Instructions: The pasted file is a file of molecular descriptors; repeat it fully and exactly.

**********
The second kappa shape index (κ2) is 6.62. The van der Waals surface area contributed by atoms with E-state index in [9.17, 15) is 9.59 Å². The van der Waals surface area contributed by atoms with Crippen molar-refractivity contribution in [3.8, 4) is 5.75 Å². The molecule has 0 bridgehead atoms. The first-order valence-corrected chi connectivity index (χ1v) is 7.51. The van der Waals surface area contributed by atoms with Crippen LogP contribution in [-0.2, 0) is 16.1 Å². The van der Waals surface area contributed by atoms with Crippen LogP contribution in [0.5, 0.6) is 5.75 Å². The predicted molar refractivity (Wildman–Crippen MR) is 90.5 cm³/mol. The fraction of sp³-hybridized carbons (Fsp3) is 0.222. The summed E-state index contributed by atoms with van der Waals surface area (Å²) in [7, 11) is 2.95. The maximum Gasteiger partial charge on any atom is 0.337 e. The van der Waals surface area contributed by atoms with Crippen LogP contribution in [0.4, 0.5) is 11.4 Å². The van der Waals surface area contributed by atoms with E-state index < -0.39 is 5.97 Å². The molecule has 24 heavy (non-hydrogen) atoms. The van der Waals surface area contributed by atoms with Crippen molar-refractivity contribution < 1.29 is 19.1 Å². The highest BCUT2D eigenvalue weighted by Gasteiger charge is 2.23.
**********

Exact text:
The second kappa shape index (κ2) is 6.62. The van der Waals surface area contributed by atoms with E-state index in [9.17, 15) is 9.59 Å². The van der Waals surface area contributed by atoms with Crippen molar-refractivity contribution in [3.8, 4) is 5.75 Å². The molecule has 0 bridgehead atoms. The first-order valence-corrected chi connectivity index (χ1v) is 7.51. The van der Waals surface area contributed by atoms with Crippen LogP contribution in [-0.2, 0) is 16.1 Å². The van der Waals surface area contributed by atoms with Crippen LogP contribution in [0.5, 0.6) is 5.75 Å². The predicted molar refractivity (Wildman–Crippen MR) is 90.5 cm³/mol. The fraction of sp³-hybridized carbons (Fsp3) is 0.222. The summed E-state index contributed by atoms with van der Waals surface area (Å²) in [7, 11) is 2.95. The maximum Gasteiger partial charge on any atom is 0.337 e. The van der Waals surface area contributed by atoms with Crippen LogP contribution in [0.4, 0.5) is 11.4 Å². The van der Waals surface area contributed by atoms with E-state index < -0.39 is 5.97 Å². The molecule has 24 heavy (non-hydrogen) atoms. The van der Waals surface area contributed by atoms with Crippen molar-refractivity contribution < 1.29 is 19.1 Å². The highest BCUT2D eigenvalue weighted by Gasteiger charge is 2.23.